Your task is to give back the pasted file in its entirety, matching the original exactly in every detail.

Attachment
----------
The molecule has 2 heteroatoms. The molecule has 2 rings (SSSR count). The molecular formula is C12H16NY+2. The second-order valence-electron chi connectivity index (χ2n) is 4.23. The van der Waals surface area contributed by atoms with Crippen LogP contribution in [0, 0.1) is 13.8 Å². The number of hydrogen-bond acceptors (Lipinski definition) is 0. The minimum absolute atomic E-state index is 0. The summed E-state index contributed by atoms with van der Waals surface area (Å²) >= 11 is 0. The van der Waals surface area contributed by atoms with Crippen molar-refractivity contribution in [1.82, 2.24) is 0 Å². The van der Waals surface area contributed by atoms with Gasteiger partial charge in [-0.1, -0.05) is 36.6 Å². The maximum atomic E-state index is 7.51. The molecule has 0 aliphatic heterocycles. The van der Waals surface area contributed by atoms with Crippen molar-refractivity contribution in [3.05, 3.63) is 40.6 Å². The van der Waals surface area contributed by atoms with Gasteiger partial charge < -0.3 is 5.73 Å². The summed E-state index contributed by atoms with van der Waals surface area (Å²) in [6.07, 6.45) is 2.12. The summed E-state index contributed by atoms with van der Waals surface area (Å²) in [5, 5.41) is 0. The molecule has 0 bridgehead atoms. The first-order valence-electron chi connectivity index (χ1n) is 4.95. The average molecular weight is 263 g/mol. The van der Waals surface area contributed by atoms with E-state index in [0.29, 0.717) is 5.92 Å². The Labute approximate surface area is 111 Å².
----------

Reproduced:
The molecule has 2 heteroatoms. The molecule has 2 rings (SSSR count). The molecular formula is C12H16NY+2. The second-order valence-electron chi connectivity index (χ2n) is 4.23. The van der Waals surface area contributed by atoms with Crippen LogP contribution in [0, 0.1) is 13.8 Å². The number of hydrogen-bond acceptors (Lipinski definition) is 0. The minimum absolute atomic E-state index is 0. The summed E-state index contributed by atoms with van der Waals surface area (Å²) >= 11 is 0. The van der Waals surface area contributed by atoms with Crippen molar-refractivity contribution in [1.82, 2.24) is 0 Å². The van der Waals surface area contributed by atoms with Gasteiger partial charge in [-0.1, -0.05) is 36.6 Å². The maximum atomic E-state index is 7.51. The molecule has 0 aliphatic heterocycles. The van der Waals surface area contributed by atoms with Crippen molar-refractivity contribution in [3.05, 3.63) is 40.6 Å². The van der Waals surface area contributed by atoms with Gasteiger partial charge < -0.3 is 5.73 Å². The summed E-state index contributed by atoms with van der Waals surface area (Å²) in [6.07, 6.45) is 2.12. The summed E-state index contributed by atoms with van der Waals surface area (Å²) in [5, 5.41) is 0. The molecule has 0 bridgehead atoms. The first-order valence-electron chi connectivity index (χ1n) is 4.95. The average molecular weight is 263 g/mol. The van der Waals surface area contributed by atoms with E-state index in [0.29, 0.717) is 5.92 Å². The Labute approximate surface area is 111 Å².